Monday, September 25, 2017

Juicing, Drying, Preserving

It's that time of year - the garden is winding down, but there is still a lot of work to do.  I don't do any canning any more - but I do preserve a lot of what we grow.
We have five different apple trees, all different varieties.  Since we can eat about a single pint of applesauce in a year, I had to figure out something else to do to try to preserve them.  Drying is the ticket for us!  When we travel, it's nice to have a big jar of them for snacks.  Most of the grandchildren prefer dried apples to fresh ones.
I save containers all year to store dried apples.
My son and daughter-in-law gave me a juicer for my birthday, and I've been enjoying experimenting with it.
Today I used cucumbers, kale, carrots, beets, grapes, tomato, and apples for my juice.  I make juice about once a week, and make enough to freeze some for when I don't have so many veggies and fruit to choose from.  This was the best mix yet! I drink about 4-6 ounces every day, and keep enough in the fridge for a few days at a time.  I haven't done a juice diet yet, but am thinking about doing that for a few days.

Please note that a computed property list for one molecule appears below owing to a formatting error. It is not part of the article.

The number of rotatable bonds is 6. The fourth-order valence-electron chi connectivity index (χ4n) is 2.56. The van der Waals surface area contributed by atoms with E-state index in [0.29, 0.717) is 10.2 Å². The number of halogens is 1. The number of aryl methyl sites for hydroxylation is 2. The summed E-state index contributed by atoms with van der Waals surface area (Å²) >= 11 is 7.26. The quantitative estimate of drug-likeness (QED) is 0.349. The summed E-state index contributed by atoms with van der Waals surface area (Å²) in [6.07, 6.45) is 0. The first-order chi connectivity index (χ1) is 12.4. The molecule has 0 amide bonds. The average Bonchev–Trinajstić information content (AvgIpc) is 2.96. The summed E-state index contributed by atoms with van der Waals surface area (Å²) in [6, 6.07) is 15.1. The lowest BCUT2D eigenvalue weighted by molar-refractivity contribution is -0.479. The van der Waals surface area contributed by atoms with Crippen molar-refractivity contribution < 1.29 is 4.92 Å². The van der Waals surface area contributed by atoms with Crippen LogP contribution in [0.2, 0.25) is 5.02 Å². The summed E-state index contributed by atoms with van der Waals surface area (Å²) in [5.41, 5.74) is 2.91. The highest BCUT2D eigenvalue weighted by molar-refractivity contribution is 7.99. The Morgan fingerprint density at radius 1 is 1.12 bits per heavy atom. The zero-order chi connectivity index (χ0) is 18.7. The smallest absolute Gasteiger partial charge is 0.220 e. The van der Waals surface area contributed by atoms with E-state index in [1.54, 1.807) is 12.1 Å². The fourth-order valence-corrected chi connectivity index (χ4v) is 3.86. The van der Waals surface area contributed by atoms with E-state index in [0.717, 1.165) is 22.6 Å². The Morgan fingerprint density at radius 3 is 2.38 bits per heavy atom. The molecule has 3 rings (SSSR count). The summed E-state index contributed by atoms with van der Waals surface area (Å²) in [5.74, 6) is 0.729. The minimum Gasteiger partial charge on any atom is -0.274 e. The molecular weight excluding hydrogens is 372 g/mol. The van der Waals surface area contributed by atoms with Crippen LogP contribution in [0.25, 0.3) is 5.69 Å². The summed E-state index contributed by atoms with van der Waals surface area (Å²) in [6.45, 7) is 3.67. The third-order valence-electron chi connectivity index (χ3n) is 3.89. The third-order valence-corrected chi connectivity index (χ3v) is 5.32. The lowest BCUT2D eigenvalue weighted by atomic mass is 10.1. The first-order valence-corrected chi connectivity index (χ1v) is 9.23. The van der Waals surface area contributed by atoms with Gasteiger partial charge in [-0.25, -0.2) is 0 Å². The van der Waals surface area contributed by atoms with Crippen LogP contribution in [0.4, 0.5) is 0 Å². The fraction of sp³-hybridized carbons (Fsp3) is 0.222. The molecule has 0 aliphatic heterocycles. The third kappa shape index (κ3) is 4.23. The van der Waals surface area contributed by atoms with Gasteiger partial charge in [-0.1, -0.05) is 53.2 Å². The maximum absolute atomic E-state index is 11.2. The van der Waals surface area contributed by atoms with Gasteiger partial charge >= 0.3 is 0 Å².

I put the compost that results from juicing out for the birds. 
This year I've had some beautiful annual flowers, and with the extended dry weather, I've found many seeds that I can store for spring when I'm ready to plant annuals again.  I'm also saving bean seed from my Kentucky Wonder beans and all the various squash plants that have produced so abundantly this year.  

Friday, September 15, 2017

Trying to Save the Rhodies

I've lived in Washington for most of my life, and I can't remember a stranger weather year:  wettest winter and spring on record, followed by driest and hottest summer on record.  Luckily, we have an irrigation system to the garden from the lake that is mostly underground.  I've had to clean out the foot valve at the end of the dock a couple of times as the lake level has gone down and the valve ended up on the bottom in the mud.  But by diligently watering nearly every day for a couple of hours at least, the garden has thrived.
We've had a lot of meals that were just veggies from the garden stir fried together.
But the water only goes as far as the garden, and we have about another 1000 feet of driveway to the road.  Years ago we found a Rhodendron farm in Marysville that was going out of business, and we bought several rhodies for the entry.  They've grown and gotten absolutely beautiful over the years.
They are really drought resistant, but this year was more than exceptionally dry, and they were starting to look really sad.

Ron rigged up a 50 gallon barrel in the tractor bucket, and brought it to where the water ended so we could fill it.
We brought three loads of water to them and hope that will be enough to keep them alive until we finally get some rain.
Our summer is winding down now, and for the first time in several months, they are predicting RAIN - not just a 10% chance of scattered showers, but real rain.
I'm ready!